Occupying the coast between Capes Mount and Montserado, fifty miles in extent, is the Dey tribe; reaching only half the distance of the Veys inland, and containing about half their po

bulation. They are indolent, pacific, and inoffensive in their character: but equally treacherous, profligate, and cruel, when their passions are stirred, with the Veys. The different subdivisions of the Bassa tribe are disposed along the remaining line of coast towards the southeast, over which the influence of the Colony is beginning to be felt. No writer on Africa, within my knowledge, has comprehended the inhabitants of this last division of the coast under the general designation of the Bassas. But the propriety of the designation is seen in the facts, that the language of all is radically one and the same, and that thetr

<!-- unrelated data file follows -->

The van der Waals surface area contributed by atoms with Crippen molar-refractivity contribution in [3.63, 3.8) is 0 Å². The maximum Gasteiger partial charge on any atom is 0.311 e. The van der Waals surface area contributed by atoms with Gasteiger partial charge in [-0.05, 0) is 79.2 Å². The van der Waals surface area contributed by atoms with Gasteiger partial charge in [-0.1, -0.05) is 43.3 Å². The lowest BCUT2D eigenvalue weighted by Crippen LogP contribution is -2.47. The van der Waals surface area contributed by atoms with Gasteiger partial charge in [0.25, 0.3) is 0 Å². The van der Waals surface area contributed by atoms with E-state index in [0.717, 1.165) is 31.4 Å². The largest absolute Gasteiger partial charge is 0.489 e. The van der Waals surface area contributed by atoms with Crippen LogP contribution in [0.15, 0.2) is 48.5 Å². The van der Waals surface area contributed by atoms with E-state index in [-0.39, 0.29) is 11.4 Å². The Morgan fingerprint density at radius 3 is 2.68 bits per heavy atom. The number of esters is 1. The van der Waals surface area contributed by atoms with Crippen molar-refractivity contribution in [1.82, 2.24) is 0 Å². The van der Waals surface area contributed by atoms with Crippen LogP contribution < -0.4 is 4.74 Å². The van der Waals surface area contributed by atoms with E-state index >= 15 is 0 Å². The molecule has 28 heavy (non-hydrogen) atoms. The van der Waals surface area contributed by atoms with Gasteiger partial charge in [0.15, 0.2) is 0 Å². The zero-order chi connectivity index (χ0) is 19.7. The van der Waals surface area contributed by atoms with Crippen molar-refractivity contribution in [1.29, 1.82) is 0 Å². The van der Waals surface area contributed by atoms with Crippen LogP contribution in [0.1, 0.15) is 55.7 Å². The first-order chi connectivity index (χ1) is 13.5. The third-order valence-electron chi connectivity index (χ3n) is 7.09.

manners, pursuits, characters, and the productions of their country, present a striking uniformity. These countries, taken in their order and reckoned by their distinct governments, are from Cape Montserado 15 miles, Mambathence 20 miles, Junk—thence 15 miles, Little Bassa—thence 20 miles, Grand Bassa--thence 12 miles, Young Sesters--thence 15 miles, Trade Town—thence 12 miles, Little Colo—thence 13 miles, Grand Colo; after which occurs Teembo (Sp. Timbo), Maná, Rock Sesters, Sinou, Little Botton, Grand Botton, Settra Kroo, and Kroo Settra. This maritime country may reach on an average twenty miles inland. It is decidedly the most populous of any seaboard district of equal extent in Western Africa. In rice, oil, cattle, and the productions of the soil, it rivals, I will not say any part of the African coast, but any part of the savage world. An immense surplus of these articles, after abundantly supplying the wants of the inhabitants, is every year transported to other countries. The people are domestic and industrious, many of them even laborious in their habits. Their number may be estimated at 125,000. Their stationary and even manner of life, the infrequency of wars among them, and their own importunity to be furnished with the means of improvement, seem to declare their readiness to receive among them the instruments of civilization, and the heralds of divine revelation.